28 November 2016

Generic controllers in ASP.Net Core

ASP.Net Core ignores generic controllers by default, so you have to add support for them yourself at start up. This is done by manipulating application parts, a mechanism which allow you to discover and load MVC features at runtime.

It’s worth pointing out that approach can give rise to a kind of generic data repository that I regard as a fairly lazy anti-pattern. A generic solution may reduce the amount of code but it often provides too much of a generalisation that does not define a meaningful contract. That said, it can be a useful approach to addressing some uncommon generic use cases, such as front-line import APIs that just ingest data for validation and processing elsewhere.

Identifying the entities

At application start-up the feature provider will need a list of the entity classes that can be passed to the generic controller. You will need a mechanism for creating a list of TypeInfo objects for each entity class that you want to support.

The easiest way of doing this is just to maintain a list of classes, i.e.

public static class IncludedEntities
{
    public static IReadOnlyList<TypeInfo> Types = new List<TypeInfo>
    {
        typeof(Animals).GetTypeInfo(),
        typeof(Insects).GetTypeInfo(),
    };
}

This is a little inelegant as you have to remember to add entries to the list every time you want the API to serve up a new entity class. Ideally you should use a mechanism such as an attribute or base class that can be used to mark model classes. Some discovery code can be used at start up to detect all the entity classes that you need to expose in the API.

For example, if we create the following attribute and use it to mark a simple entity class:

/// <summary>
/// This is just a marker attribute used to allow us to identifier which entities to expose in the API
/// </summary>
[AttributeUsage(AttributeTargets.Class, AllowMultiple = false)]
public class ApiEntityAttribute : Attribute
{
}

// These are two example entities that will be supported by the generic controller
 
[ApiEntityAttribute]
public class Animals { }
 
[ApiEntityAttribute]
public class Insects { }

This attribute can be used in a static class to build the required list of TypeInfo objects as show below:

public static class IncludedEntities
{
    public static IReadOnlyList<TypeInfo> Types;
 
    static IncludedEntities()
    {
        var assembly = typeof(IncludedEntities).GetTypeInfo().Assembly;
        var typeList = new List<TypeInfo>();
 
        foreach (Type type in assembly.GetTypes())
        {
            if (type.GetCustomAttributes(typeof(ApiEntityAttribute), true).Length > 0)
            {
                typeList.Add(type.GetTypeInfo());
            }
        }
 
        Types = typeList;
    }
}

When EntityTypes.Types is first referred to it will built a list of all the included entity types in the assembly.

Create the generic controller

In creating a generic controller we want any URL routes to default to the name of the entity class rather than the name of the controller. This can be done by creating a class attribute that implements the IControllerModelConvention interface as shown below:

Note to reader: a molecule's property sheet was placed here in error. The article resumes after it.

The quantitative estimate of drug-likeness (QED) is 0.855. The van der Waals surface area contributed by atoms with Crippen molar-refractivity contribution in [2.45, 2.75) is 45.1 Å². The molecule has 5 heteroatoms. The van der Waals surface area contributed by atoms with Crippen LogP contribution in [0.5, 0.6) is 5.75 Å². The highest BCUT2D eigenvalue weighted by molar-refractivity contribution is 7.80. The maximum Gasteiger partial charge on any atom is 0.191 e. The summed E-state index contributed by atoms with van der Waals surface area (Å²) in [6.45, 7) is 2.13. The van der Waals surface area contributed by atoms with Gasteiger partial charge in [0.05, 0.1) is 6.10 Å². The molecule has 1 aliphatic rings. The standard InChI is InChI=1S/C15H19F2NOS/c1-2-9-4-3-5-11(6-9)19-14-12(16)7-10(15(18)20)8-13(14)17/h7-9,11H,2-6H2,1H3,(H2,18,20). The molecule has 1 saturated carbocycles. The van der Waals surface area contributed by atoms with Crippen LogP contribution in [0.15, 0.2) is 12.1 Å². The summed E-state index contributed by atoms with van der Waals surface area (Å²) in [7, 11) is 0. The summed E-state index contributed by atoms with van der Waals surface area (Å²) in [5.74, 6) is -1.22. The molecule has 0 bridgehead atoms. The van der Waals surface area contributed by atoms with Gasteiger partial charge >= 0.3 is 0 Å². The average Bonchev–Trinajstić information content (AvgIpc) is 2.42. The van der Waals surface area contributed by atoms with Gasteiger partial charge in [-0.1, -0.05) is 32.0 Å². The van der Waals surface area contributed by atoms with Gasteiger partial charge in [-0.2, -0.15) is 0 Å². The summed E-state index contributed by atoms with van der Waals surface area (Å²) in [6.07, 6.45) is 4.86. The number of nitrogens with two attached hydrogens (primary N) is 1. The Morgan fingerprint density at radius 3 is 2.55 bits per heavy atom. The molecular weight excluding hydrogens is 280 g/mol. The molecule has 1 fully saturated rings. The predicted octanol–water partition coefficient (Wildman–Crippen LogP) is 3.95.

[AttributeUsage(AttributeTargets.Class, AllowMultiple = false, Inherited = true)]
public class GenericControllerNameAttribute : AttributeIControllerModelConvention
{
    public void Apply(ControllerModel controller)
    {
        if (controller.ControllerType.GetGenericTypeDefinition() == typeof(GenericController<>))
        {
            var entityType = controller.ControllerType.GenericTypeArguments[0];
            controller.ControllerName = entityType.Name;
        }
    }
}

This attribute is added to the controller class definition along with a Route attribute, ensuring that the name of the model class will define the route:

[Route("[controller]")]
[GenericControllerNameAttribute]
public class GenericController<T> : Controller
{
    [HttpGet]
    public IActionResult IndexAsync()
    {
        return Content($"GET from a {typeof(T).Name} controller.");
    }
 
    [HttpPost]
    public IActionResult Create([FromBodyIEnumerable<T> items)
    {
        return Content($"POST to a {typeof(T).Name} controller.");
    }
}

Adding the feature provider

The feature provider runs at start up and it runs after the regular ControllerTypeProvider class. It looks through the collection of TypeInfo objects we have created for all the model classes and adds them in as supported types for our generic controller.

public class GenericControllerFeatureProvider : IApplicationFeatureProvider<ControllerFeature>
{
    public void PopulateFeature(IEnumerable<ApplicationPart> parts, ControllerFeature feature)
    {
        // Get the list of entities that we want to support for the generic controller
        foreach (var entityType in IncludedEntities.Types)
        {
            var typeName = entityType.Name + "Controller";
                
            // Check to see if there is a "real" controller for this class
            if (!feature.Controllers.Any(t => t.Name == typeName))
            {
                // Create a generic controller for this type
                var controllerType = typeof(GenericController<>).MakeGenericType(entityType.AsType()).GetTypeInfo();
                feature.Controllers.Add(controllerType);
            }
        }
    }
}

This is wired up to the MVC runtime in the ConfigureServices() method of the Startup class as shown below:

public void ConfigureServices(IServiceCollection services)
{
    services.AddMvc().ConfigureApplicationPartManager(p =>
        p.FeatureProviders.Add(new GenericControllerFeatureProvider()));
 
}

Now you should be able to access generic types using URLs based on the entity names, e.g. http://localhost/animals.

Filed under .Net Core, ASP.NET, Web services.